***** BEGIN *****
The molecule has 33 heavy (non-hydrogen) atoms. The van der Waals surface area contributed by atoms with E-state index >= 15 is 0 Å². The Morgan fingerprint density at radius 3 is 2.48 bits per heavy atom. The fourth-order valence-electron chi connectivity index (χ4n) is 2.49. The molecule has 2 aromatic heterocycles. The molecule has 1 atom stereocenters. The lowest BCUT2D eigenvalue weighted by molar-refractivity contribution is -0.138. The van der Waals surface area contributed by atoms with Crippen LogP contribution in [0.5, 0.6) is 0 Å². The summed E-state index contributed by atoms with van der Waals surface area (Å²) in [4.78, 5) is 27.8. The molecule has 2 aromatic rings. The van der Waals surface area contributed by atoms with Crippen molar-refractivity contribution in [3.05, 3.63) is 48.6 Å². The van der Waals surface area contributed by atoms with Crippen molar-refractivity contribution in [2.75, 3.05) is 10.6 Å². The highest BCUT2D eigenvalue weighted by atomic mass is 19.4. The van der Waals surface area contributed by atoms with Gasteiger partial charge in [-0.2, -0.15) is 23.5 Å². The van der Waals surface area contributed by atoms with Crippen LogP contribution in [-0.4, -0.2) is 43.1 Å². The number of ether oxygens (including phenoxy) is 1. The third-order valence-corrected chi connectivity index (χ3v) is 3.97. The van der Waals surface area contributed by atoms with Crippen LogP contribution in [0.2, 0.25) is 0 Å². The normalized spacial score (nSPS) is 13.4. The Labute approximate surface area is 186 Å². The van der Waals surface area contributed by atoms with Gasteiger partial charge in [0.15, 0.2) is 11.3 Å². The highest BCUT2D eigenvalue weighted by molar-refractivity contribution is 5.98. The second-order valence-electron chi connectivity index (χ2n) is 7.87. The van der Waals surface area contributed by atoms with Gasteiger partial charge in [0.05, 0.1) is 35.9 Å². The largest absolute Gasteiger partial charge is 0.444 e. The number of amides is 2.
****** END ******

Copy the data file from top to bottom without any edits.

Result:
The molecule has 33 heavy (non-hydrogen) atoms. The van der Waals surface area contributed by atoms with E-state index >= 15 is 0 Å². The Morgan fingerprint density at radius 3 is 2.48 bits per heavy atom. The fourth-order valence-electron chi connectivity index (χ4n) is 2.49. The molecule has 2 aromatic heterocycles. The molecule has 1 atom stereocenters. The lowest BCUT2D eigenvalue weighted by molar-refractivity contribution is -0.138. The van der Waals surface area contributed by atoms with Crippen LogP contribution in [0.5, 0.6) is 0 Å². The summed E-state index contributed by atoms with van der Waals surface area (Å²) in [4.78, 5) is 27.8. The molecule has 2 aromatic rings. The van der Waals surface area contributed by atoms with Crippen molar-refractivity contribution in [3.05, 3.63) is 48.6 Å². The van der Waals surface area contributed by atoms with Crippen molar-refractivity contribution in [2.75, 3.05) is 10.6 Å². The highest BCUT2D eigenvalue weighted by atomic mass is 19.4. The van der Waals surface area contributed by atoms with Gasteiger partial charge in [-0.2, -0.15) is 23.5 Å². The van der Waals surface area contributed by atoms with Crippen LogP contribution in [-0.4, -0.2) is 43.1 Å². The number of ether oxygens (including phenoxy) is 1. The third-order valence-corrected chi connectivity index (χ3v) is 3.97. The van der Waals surface area contributed by atoms with Crippen LogP contribution in [0.2, 0.25) is 0 Å². The normalized spacial score (nSPS) is 13.4. The Labute approximate surface area is 186 Å². The van der Waals surface area contributed by atoms with Gasteiger partial charge in [0.15, 0.2) is 11.3 Å². The highest BCUT2D eigenvalue weighted by molar-refractivity contribution is 5.98. The second-order valence-electron chi connectivity index (χ2n) is 7.87. The van der Waals surface area contributed by atoms with Gasteiger partial charge in [0.05, 0.1) is 35.9 Å². The largest absolute Gasteiger partial charge is 0.444 e. The number of amides is 2.